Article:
Why do Zim Dancehall artists sing about Wicknell and not Dzamara?

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IN Zimbabwe, AIDS and politics contributed to the destruction of the structural fibre of Zimbabwean family life. It started in the late 80’s with Aids killing a parent or both parents and then in the late 90’s the politics became darker, exiling over a million Zimbabweans in foreign countries and creating economically oppressive conditions for those that stayed.
The new generation is suffering from a lack of good role models, broken families and second-rate education. They cannot distinguish between political rhetoric and truth. I recently watched a documentary filmed in South Korea called ‘The Propaganda Game”; in it, children are brainwashed from kindergarten and citizens are rewarded according to how much they revere the leader.
Zimbabwe’s new generation of musicians have become the regime’s greatest praise singers and are sometimes rewarded with gigs at political rallies. Zimbabweans recently had a heated debate on social media regarding the legendary Oliver Mtukudzi playing at a Zanu PF rally.  People forget that Mtukudzi used to sometimes take subtle jabs at the regime through his music. We cannot expect him to sing about our current problems because he has become a very wealthy musician. In the same way that Jay-Z’s reality is now Maybachs and the problems of the ghetto are a distant memory. He is not a Thomas Mapfumo or a Tupac, who despite living away from the situation, can still write about it.
What disappoints me about Zim dancehall music is that it does not address the economic depression and oppressive political atmosphere in the country. I recall that when activist Itai Dzamara disappeared, my thinking was that soon we would hear his name in local songs. I am still waiting for those songs and for a Zimbabwean artist to become the political voice of a new generation in the same vein that Thomas Mapfumo was in the 1970’s with his anticolonial music, which popularized to the black masses the fight for independence.
Mapfumo is currently exiled in America and writes music from a diasporic gaze about Zimbabwe’s post-independence situation. He is now a voice in the wild without direct access to the ears of Zimbabwean’s new generation or his older fans. Only those fortunate enough to live outside Zimbabwe have the chance to appreciate him and his message.
With the advent of cheap recording equipment, Zimbabwe has more artists today than any time in its music history. I find it absurd that they would rather use their talent to praise sing controversial Zanu PF businessman Wicknell Chivayo and the leadership. Some of these musicians come from poverty, still live in poverty, and yet do not write about their surroundings.Advertisement

The writer Nicholson Baker once exclaimed that, “the nice thing about a protest song is that it takes the complaint, the fussing, the finger-pointing, and gives it an added component of sociable harmony”. Imagine if one of these Zim dancehall artists decided to truly impact the youth with the truth instead of what Soul Jah Love did when he paid tribute to Dr Grace Mugabe in song. I can understand the economics of it because Zanu PF returned the favour by having Soul Jah Love perform at the recent ‘Million Man March’ political rally. It is ironic that Soul Jah Love and his peers model themselves on Jamaican dancehall artists who are vocal about the condition of their country. 
I had a conversation with a popular Zim Dancehall artist who requested anonymity. “Zimbabweans are cowards,” he said. “If you sing songs about what’s happening in our country, they will be too scared to come to my shows or listen to my music. And the government would disappear me if I chanted tajamuka (we are rebelling) or This Flag on a song.”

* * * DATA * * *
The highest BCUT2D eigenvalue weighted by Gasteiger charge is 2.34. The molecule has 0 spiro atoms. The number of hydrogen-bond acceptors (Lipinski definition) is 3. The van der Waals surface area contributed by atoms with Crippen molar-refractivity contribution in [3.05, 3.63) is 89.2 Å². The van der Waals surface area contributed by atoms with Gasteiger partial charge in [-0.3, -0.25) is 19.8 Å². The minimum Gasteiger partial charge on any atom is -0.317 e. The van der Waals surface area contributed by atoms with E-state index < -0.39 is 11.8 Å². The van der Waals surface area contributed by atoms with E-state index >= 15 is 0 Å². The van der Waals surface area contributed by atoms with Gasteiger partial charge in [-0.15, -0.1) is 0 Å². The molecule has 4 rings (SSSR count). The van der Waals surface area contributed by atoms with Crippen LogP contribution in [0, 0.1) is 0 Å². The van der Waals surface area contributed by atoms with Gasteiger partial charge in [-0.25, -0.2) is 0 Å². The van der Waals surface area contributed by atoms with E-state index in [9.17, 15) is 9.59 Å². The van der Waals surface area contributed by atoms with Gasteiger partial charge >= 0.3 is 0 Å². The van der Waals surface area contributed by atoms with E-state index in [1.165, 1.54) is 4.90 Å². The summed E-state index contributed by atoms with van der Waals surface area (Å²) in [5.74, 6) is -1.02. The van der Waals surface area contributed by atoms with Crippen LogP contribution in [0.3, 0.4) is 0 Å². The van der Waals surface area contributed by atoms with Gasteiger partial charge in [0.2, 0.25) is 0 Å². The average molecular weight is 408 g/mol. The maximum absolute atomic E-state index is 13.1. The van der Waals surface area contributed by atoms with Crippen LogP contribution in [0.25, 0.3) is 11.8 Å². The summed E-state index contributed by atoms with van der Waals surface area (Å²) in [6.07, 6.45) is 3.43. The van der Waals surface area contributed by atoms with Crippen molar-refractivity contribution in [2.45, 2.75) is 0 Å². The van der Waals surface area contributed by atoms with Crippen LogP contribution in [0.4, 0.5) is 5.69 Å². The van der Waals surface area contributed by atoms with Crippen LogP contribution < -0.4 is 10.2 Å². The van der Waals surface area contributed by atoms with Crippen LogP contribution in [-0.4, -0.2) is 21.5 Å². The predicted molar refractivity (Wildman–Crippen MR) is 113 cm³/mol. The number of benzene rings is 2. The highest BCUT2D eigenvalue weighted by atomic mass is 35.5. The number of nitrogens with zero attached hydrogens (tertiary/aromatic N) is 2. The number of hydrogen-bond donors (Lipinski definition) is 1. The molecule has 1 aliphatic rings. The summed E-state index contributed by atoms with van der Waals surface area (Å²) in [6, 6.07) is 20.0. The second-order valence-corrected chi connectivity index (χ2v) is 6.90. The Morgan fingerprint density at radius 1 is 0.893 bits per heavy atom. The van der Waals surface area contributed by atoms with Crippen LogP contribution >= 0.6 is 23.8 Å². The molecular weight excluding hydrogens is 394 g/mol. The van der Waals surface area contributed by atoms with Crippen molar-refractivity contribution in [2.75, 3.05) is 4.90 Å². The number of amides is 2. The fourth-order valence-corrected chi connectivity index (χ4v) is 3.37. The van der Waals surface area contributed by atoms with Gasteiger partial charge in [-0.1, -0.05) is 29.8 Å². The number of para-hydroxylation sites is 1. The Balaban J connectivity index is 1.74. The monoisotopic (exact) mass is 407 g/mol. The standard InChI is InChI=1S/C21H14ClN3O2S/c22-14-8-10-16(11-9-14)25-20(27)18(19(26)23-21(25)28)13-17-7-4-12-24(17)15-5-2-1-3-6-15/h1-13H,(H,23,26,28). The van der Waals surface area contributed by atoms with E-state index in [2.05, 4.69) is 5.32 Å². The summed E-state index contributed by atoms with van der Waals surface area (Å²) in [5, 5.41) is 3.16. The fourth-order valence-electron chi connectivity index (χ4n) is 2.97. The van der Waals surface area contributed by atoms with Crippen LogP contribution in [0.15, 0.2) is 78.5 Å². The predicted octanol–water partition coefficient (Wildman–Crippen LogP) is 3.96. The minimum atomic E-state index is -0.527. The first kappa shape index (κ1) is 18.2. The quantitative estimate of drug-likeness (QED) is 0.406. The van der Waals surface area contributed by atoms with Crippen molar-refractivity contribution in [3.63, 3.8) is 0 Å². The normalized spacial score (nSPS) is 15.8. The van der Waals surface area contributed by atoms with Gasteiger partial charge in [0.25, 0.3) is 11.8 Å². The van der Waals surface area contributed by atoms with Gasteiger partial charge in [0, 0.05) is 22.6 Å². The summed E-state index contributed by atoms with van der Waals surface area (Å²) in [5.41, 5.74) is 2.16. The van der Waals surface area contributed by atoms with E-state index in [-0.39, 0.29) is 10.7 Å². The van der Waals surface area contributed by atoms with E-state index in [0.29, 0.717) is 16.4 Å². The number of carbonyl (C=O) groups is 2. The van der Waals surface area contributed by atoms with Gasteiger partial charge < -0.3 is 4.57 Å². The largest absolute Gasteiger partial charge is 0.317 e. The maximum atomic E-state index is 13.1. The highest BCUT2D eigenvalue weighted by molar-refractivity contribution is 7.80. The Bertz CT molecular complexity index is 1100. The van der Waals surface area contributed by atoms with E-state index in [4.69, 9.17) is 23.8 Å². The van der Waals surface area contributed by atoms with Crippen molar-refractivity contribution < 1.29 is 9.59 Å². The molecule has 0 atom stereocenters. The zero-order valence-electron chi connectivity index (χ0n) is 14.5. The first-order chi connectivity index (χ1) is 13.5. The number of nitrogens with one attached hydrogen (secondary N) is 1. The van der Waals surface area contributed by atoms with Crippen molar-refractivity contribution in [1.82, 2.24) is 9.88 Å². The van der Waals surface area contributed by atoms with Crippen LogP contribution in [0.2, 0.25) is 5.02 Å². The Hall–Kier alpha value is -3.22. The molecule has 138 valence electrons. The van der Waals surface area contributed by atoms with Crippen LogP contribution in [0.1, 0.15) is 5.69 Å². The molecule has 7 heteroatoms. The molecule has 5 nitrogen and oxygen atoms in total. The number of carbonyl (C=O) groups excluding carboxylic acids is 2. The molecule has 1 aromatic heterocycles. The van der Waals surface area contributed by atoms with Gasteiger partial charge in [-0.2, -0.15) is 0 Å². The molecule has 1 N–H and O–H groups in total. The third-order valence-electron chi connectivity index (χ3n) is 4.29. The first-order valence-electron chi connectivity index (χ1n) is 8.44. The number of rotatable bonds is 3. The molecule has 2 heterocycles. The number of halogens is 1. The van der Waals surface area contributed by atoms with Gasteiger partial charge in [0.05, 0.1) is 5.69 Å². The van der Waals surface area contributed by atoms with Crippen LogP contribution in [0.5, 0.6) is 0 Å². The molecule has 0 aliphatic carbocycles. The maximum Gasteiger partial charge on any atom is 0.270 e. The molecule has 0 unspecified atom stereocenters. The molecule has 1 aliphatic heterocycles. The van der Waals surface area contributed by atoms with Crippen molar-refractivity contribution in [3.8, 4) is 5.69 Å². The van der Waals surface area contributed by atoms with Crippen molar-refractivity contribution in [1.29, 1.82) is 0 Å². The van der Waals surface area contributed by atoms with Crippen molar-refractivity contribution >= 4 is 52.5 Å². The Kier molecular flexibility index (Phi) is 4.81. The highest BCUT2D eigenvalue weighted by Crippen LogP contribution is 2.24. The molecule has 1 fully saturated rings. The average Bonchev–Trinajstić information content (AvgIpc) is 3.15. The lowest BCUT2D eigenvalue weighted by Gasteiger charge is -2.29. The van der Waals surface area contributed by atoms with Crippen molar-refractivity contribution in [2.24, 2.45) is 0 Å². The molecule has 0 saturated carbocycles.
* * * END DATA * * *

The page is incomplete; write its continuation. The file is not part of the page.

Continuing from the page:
This made sense to me because if a Bob Marley or Bob Dylan type musician arose in Zimbabwe with conscious lyrics; first the radio stations won’t play his/her music and their music shows would have state security presence. This might deter local fans attending and promoters might not want to be involved with such artists. The other thing that could happen is the police would question them about the content of their music. On the flipside through, they could become more popular on social media and might accumulate a Zimbabwean fan base abroad.
However, the most important popularity for a Zimbabwean artist is on the ground not in cyberspace. A perfect example is the recent This Flag campaign which trended more online than it did offline, popularized mainly by Zimbabweans abroad. Without creative fuel, these types of campaigns will just die down. I believe that only musicians can inject the diesel to turn such trends into a fire. You just have to look at Winky D’s “Disappear” which has become 2016’s anthem song.
Whilst doing this article a friend of mine asked me to watch the music video ‘Musha Wedu’ on Youtube by Zim Dancehall artist Guspy Warrior. The video, which is a social experiment, has Europeans listening to his music through headphones and dancing to it. What impressed me the most is the song’s lyrical content such as “Even if other countries help, we will build our home” and “They will try to divide us but we will build our home”. The song’s message is subtle in its delivery which makes you wonder whether the artist did that intentionally to say something about our situation or is was just accidental.
Guspy Warrior or rather Emmanuel Manyeruke’s musical DNA is from the legendary gospel musician Mechanic Manyeruke.  From ‘Seunononga’ to ‘Musha Wedu’, Guspy’s music has matured and this new song showcases his versatile songwriting abilities. If he took the time to tap into the influences of Bob Marley, Peter Tosh, Lucky Dube and Fela Kuti, he could become the political voice of a new Zimbabwean generation.